Weekly Market Insights – Monday, April 29, 2024

Earnings Season Lifts Markets Despite Inflation Concerns:

Stocks rallied last week after a turbulent month, buoyed by strong earnings reports from mega-cap tech companies. This resurgence occurred in the face of new data showing a decelerating economy and increasing inflationary pressures.

Stocks Bounce Back. Twice.

Last week opened with a rebound rally as investors breathed a sigh of relief that Middle East tensions had eased. The market rally extended into Tuesday, with investors cheering positive corporate earnings reports. By Tuesday’s market close, the S&P 500 had gained 2% for the week.1,2,3
But investor enthusiasm didn’t last, as midweek saw profit taking in all three averages. Rising bond yields threw a wet blanket on market momentum; at one point, the yield on the 10-year Treasury note rose more than 40 basis points from its low earlier in the week.4
On Thursday, markets slipped on two fresh pieces of economic data: a Gross Domestic Product (GDP) slowdown and higher consumer prices. But by midday, selling pressure slowed. Stocks pushed higher on Friday behind upbeat Q1 reports from two mega-cap tech stocks, helping the S&P 500 and the Nasdaq post their best week since November.5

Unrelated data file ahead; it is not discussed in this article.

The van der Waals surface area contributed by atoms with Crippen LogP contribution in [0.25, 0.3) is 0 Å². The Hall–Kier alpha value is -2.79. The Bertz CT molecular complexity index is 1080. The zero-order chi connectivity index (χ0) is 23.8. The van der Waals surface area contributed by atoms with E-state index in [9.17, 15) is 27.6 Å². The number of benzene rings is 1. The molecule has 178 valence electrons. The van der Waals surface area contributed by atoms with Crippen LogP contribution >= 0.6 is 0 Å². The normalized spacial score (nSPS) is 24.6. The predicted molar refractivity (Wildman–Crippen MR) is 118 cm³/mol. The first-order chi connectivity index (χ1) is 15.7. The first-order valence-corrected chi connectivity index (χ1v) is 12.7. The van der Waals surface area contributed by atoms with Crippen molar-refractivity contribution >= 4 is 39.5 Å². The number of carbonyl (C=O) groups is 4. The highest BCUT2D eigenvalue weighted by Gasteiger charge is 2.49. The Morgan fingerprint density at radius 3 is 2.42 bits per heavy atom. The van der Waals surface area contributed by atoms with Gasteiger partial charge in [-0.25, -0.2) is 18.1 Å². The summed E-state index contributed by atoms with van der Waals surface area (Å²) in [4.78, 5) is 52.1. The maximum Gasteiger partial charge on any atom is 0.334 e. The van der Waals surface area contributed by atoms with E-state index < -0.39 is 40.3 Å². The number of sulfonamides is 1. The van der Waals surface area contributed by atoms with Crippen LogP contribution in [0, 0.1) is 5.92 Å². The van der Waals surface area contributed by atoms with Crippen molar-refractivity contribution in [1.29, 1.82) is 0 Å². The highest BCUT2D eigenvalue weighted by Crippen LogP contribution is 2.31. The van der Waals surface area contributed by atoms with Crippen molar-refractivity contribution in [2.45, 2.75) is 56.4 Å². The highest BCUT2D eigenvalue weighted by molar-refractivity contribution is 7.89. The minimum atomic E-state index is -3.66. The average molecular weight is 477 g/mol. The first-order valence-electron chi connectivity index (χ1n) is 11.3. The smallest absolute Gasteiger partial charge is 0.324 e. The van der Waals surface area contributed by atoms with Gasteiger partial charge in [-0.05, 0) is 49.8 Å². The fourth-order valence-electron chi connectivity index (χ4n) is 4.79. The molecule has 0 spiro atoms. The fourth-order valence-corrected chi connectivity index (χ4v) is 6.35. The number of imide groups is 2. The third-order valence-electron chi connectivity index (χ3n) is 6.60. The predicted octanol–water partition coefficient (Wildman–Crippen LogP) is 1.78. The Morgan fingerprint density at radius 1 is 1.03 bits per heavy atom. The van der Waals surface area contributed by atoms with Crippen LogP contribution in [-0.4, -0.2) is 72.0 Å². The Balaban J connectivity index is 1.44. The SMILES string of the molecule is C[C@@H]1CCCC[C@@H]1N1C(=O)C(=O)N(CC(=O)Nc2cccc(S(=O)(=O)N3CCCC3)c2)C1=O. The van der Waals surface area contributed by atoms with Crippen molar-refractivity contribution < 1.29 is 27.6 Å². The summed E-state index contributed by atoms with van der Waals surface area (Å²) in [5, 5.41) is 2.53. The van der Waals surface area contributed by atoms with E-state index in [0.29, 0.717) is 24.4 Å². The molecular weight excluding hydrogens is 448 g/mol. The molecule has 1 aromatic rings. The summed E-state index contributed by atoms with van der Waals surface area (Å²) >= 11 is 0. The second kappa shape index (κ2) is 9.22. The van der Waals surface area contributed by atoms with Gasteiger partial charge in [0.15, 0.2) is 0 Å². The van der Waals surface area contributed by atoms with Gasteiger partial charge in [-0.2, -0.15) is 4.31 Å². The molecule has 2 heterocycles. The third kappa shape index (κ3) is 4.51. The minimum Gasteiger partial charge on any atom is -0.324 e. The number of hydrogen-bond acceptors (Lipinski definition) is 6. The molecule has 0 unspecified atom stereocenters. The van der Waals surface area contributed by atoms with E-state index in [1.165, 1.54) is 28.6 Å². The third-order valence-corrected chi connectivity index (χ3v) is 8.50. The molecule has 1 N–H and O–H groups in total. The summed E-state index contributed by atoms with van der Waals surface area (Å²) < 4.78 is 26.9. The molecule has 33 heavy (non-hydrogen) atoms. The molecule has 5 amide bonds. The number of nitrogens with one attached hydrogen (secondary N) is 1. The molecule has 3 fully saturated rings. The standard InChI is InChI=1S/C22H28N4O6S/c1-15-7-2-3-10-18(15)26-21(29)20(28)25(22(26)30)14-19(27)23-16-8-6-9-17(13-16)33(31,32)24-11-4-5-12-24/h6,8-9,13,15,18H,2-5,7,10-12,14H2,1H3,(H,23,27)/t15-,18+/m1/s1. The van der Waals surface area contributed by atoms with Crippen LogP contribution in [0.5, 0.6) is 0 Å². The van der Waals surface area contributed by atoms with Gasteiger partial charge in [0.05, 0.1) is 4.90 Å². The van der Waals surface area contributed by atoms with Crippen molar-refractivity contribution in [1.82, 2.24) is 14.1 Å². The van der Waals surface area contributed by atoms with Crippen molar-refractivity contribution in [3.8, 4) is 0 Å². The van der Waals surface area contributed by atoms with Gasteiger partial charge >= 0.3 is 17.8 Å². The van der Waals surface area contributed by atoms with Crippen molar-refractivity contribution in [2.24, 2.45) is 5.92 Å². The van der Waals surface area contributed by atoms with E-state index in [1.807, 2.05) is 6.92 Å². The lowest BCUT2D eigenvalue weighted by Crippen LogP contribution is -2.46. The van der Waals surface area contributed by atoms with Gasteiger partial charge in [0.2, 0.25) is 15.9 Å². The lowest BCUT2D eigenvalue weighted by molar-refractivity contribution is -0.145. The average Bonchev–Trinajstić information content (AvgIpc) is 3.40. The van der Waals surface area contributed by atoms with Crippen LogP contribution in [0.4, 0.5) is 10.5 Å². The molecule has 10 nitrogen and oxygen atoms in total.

Source: Charles Schwab & Co., Inc

Earnings vs. Inflation

Corporate earnings and economic reports battled it out last week. In the end, earnings won, at least for this week.
The big economic news was that Q1 GDP grew at a 1.6 percent annualized rate—slower than the 2.4 percent economists expected and less than Q4 2023. The GDP report seemed to support the Goldilocks economy theory—not too hot, but not too cool—a story investors have favored this year.